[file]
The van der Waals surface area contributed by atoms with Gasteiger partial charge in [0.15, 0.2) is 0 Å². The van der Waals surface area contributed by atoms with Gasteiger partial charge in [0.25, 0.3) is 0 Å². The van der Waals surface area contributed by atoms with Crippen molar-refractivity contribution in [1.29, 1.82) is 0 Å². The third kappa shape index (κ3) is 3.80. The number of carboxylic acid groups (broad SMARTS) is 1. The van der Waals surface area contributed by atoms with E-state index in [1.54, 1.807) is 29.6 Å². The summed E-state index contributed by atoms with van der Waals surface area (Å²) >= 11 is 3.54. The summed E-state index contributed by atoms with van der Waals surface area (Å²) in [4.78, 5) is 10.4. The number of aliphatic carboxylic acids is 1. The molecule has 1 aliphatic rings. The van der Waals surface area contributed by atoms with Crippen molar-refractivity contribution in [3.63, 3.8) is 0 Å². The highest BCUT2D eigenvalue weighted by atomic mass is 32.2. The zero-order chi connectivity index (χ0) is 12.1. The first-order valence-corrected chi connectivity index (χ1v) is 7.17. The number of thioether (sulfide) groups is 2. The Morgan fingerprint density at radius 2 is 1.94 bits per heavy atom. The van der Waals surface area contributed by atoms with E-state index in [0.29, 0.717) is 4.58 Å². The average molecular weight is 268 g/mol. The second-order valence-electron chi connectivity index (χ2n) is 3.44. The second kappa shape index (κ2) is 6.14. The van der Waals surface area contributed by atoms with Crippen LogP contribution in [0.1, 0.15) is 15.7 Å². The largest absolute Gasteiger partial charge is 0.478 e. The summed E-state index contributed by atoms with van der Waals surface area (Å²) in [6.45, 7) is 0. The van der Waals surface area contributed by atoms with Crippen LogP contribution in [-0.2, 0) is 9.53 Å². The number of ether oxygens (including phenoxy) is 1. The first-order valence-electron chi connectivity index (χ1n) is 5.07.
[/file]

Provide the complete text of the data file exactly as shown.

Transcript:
The van der Waals surface area contributed by atoms with Gasteiger partial charge in [0.15, 0.2) is 0 Å². The van der Waals surface area contributed by atoms with Gasteiger partial charge in [0.25, 0.3) is 0 Å². The van der Waals surface area contributed by atoms with Crippen molar-refractivity contribution in [1.29, 1.82) is 0 Å². The third kappa shape index (κ3) is 3.80. The number of carboxylic acid groups (broad SMARTS) is 1. The van der Waals surface area contributed by atoms with E-state index in [1.54, 1.807) is 29.6 Å². The summed E-state index contributed by atoms with van der Waals surface area (Å²) >= 11 is 3.54. The summed E-state index contributed by atoms with van der Waals surface area (Å²) in [4.78, 5) is 10.4. The number of aliphatic carboxylic acids is 1. The molecule has 1 aliphatic rings. The van der Waals surface area contributed by atoms with Crippen molar-refractivity contribution in [3.63, 3.8) is 0 Å². The highest BCUT2D eigenvalue weighted by atomic mass is 32.2. The zero-order chi connectivity index (χ0) is 12.1. The first-order valence-corrected chi connectivity index (χ1v) is 7.17. The number of thioether (sulfide) groups is 2. The Morgan fingerprint density at radius 2 is 1.94 bits per heavy atom. The van der Waals surface area contributed by atoms with E-state index in [0.29, 0.717) is 4.58 Å². The average molecular weight is 268 g/mol. The second-order valence-electron chi connectivity index (χ2n) is 3.44. The second kappa shape index (κ2) is 6.14. The van der Waals surface area contributed by atoms with Crippen LogP contribution in [0.1, 0.15) is 15.7 Å². The largest absolute Gasteiger partial charge is 0.478 e. The summed E-state index contributed by atoms with van der Waals surface area (Å²) in [6.45, 7) is 0. The van der Waals surface area contributed by atoms with Crippen LogP contribution in [-0.2, 0) is 9.53 Å². The number of ether oxygens (including phenoxy) is 1. The first-order valence-electron chi connectivity index (χ1n) is 5.07.